|Title:||The Last Witness|
"The Last Witness" creeps me out. It's clear Zealotry's second work from last year isn't meant for the ears of this world. Roman Termin's creature charms the listener with a weird kind of death metal, exotic to the point of feeling alien: it brings up names like Demilich and Timeghoul, but still sounds characteristic. This thanks to the noticeable touch in the writing process by the guitarist Pat Tougas, who in 2016 managed to play on three albums in three different bands, even if none of his other works came close to what he did here.
Zealotry put us in front of the unknown, through weird dimensions where our minds would be broken by the number of items our mental faculties can register but can't understand. The pace is unpredictable: even if the band prefers mid tempos, you can't imagine when the next outburst of fury will be. Guitars create a twisted score, made of chromatic scales that make sense only for the R'lyeh inhabitants; they also leave in several occasions space for the bass to shine, even doing solos (as in the titletrack). Finally, the growl is so deep and dark that it seems to come from astronomical distances.
Maybe you got the idea that "The Last Witness" is a messy album. In this case you'd be wrong and by far: there aren't the easy dissonances that are catching on in some areas of extreme metal. Here it's clear that every arrangement has been designed with meticulous care and it feels like the result of many influences assimilated over the years. Add then some musicality that makes the sound more various and complex, still remaining far from inconclusive chaos, and in this way you now have a clearer idea of how this work kissed by cosmic rays sounds.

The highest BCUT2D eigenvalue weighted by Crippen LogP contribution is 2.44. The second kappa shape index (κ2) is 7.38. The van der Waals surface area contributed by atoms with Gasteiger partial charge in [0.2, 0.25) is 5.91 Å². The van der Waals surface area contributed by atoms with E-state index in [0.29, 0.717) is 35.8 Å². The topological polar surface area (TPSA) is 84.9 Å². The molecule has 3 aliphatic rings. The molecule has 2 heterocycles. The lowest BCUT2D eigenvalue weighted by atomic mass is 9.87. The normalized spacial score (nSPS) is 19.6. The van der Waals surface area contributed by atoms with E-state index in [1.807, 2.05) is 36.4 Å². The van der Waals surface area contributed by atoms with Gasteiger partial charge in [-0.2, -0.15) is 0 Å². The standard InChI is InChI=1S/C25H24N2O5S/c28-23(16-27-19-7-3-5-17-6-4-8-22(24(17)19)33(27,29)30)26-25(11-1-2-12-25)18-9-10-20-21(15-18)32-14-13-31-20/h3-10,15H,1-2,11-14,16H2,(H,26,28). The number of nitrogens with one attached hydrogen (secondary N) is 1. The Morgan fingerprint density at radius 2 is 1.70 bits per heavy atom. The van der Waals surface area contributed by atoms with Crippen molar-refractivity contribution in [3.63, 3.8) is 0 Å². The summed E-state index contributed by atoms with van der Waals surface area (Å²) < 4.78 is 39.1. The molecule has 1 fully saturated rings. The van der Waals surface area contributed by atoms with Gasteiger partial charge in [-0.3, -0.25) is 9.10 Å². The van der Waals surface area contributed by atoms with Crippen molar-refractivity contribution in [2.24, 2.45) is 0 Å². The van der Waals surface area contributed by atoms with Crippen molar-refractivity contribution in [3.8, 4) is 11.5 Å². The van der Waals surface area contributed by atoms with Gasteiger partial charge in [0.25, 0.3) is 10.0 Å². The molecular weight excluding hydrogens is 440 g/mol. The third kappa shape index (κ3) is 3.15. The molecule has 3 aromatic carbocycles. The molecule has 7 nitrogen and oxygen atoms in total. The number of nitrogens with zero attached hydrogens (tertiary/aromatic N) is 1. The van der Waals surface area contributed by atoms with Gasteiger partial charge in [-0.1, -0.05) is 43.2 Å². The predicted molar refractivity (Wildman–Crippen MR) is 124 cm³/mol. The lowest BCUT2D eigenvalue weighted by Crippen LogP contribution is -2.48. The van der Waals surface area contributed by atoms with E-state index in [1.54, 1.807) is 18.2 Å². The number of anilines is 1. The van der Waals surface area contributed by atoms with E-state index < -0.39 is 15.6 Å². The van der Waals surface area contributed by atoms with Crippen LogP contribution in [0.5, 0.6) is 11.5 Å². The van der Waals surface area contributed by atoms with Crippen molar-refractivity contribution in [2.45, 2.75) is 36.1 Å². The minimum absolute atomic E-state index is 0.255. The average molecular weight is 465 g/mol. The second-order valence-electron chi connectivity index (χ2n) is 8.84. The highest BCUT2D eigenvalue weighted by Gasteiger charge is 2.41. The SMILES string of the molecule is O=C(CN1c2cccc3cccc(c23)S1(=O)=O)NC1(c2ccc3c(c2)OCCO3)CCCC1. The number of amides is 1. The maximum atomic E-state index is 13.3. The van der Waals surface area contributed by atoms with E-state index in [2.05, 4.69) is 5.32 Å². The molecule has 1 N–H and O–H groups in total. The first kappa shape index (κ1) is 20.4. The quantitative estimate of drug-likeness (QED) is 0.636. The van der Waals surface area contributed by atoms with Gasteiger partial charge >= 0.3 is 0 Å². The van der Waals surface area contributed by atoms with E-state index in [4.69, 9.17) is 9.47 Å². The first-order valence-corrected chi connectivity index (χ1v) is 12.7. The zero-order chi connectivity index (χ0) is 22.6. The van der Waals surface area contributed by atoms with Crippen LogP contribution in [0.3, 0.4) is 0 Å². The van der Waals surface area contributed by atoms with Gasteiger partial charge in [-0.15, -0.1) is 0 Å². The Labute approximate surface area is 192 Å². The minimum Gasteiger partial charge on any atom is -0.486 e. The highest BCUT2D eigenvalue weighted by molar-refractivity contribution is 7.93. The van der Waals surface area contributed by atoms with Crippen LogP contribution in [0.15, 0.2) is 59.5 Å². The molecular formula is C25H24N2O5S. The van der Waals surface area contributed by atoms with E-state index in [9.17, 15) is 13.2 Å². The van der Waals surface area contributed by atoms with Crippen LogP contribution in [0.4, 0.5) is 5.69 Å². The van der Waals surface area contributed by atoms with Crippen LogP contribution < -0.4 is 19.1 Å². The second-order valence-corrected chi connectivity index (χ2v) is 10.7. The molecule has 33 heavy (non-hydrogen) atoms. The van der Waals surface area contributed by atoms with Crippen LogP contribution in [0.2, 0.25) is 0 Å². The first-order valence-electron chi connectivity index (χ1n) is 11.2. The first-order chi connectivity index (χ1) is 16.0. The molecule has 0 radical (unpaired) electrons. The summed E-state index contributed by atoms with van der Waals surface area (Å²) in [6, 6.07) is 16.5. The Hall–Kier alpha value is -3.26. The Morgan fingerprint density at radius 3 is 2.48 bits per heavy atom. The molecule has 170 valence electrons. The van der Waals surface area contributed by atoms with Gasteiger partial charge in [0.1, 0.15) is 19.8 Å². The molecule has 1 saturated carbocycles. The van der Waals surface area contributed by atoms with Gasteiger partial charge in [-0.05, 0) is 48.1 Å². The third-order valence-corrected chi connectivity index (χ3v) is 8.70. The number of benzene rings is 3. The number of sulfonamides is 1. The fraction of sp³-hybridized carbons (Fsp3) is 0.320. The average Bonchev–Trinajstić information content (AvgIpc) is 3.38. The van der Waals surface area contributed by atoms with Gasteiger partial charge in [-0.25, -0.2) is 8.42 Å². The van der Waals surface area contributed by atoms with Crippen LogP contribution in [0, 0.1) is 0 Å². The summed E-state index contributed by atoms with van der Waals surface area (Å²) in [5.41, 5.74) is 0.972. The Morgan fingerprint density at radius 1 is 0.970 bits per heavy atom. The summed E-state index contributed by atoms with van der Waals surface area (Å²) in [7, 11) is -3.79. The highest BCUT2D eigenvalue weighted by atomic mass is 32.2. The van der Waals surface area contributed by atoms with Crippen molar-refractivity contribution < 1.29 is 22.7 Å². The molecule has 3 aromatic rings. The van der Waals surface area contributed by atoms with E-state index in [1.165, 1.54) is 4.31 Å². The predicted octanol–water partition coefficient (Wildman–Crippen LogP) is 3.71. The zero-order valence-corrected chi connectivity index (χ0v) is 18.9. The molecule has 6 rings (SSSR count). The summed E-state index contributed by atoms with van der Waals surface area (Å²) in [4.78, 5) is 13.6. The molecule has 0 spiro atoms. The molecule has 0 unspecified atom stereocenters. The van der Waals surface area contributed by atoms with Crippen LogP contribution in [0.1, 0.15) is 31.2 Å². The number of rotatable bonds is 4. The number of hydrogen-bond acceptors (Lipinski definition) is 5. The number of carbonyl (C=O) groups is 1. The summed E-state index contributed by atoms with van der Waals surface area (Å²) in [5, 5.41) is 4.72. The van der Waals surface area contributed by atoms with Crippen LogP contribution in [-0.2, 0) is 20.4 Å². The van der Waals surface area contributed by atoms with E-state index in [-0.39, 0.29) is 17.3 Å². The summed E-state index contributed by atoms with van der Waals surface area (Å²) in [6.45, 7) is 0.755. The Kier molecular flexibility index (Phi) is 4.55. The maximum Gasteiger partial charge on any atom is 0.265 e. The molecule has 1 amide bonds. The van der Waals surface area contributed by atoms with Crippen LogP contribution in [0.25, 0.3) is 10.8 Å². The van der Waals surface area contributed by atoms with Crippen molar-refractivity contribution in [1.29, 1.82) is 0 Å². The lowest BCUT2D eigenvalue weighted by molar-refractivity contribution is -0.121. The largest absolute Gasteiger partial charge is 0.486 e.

There's no shortage of elements that make the difference and enrich the compositive value of the release: in my opinion, the longest tracks, "Progeny Omega" and the last one "Silence" are the best ones. Both of them open with a brief acoustic guitar intro, showing then different developements thanks to fresh elements. The former has some great melodic solos echoing traditional heavy metal in the central section, while in the latter we can hear a cello for a short time!
I want to close this review with a mea culpa: I did already hear this album in 2016, and was inclined to put it in my Top 5 of the year. This didn't happen because I couldn't commit to "The Last Witness" the necessary number of listening sessions I need to understand an album, so I preferred other releases I knew better, thanks to 2016 being a busy year for great albums. Today I feel Zealotry deserved that entry. I hope to redeem myself, recommending to buy this album to whoever likes death metal and wants something surprising.